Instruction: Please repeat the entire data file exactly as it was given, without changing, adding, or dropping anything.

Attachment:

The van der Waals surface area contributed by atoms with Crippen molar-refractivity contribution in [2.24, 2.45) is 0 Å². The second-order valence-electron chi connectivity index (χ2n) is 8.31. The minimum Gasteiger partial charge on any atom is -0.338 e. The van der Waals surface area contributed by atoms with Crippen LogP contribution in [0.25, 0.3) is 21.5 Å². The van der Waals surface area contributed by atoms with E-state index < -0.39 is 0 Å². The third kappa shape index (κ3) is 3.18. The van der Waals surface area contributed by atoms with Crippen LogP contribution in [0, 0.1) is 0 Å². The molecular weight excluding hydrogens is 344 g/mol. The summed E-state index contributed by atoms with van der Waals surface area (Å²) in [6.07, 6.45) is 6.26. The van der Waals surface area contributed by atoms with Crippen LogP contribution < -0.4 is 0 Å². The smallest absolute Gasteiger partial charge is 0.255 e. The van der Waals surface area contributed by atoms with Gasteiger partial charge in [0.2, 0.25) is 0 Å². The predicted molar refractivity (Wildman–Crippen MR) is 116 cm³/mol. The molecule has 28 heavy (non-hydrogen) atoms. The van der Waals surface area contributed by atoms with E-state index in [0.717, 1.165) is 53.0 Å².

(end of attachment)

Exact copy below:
The van der Waals surface area contributed by atoms with Crippen molar-refractivity contribution in [2.24, 2.45) is 0 Å². The second-order valence-electron chi connectivity index (χ2n) is 8.31. The minimum Gasteiger partial charge on any atom is -0.338 e. The van der Waals surface area contributed by atoms with Crippen LogP contribution in [0.25, 0.3) is 21.5 Å². The van der Waals surface area contributed by atoms with E-state index < -0.39 is 0 Å². The third kappa shape index (κ3) is 3.18. The van der Waals surface area contributed by atoms with Crippen LogP contribution in [0, 0.1) is 0 Å². The molecular weight excluding hydrogens is 344 g/mol. The summed E-state index contributed by atoms with van der Waals surface area (Å²) in [6.07, 6.45) is 6.26. The van der Waals surface area contributed by atoms with Crippen LogP contribution < -0.4 is 0 Å². The smallest absolute Gasteiger partial charge is 0.255 e. The van der Waals surface area contributed by atoms with Gasteiger partial charge in [0.2, 0.25) is 0 Å². The predicted molar refractivity (Wildman–Crippen MR) is 116 cm³/mol. The molecule has 28 heavy (non-hydrogen) atoms. The van der Waals surface area contributed by atoms with E-state index in [0.717, 1.165) is 53.0 Å².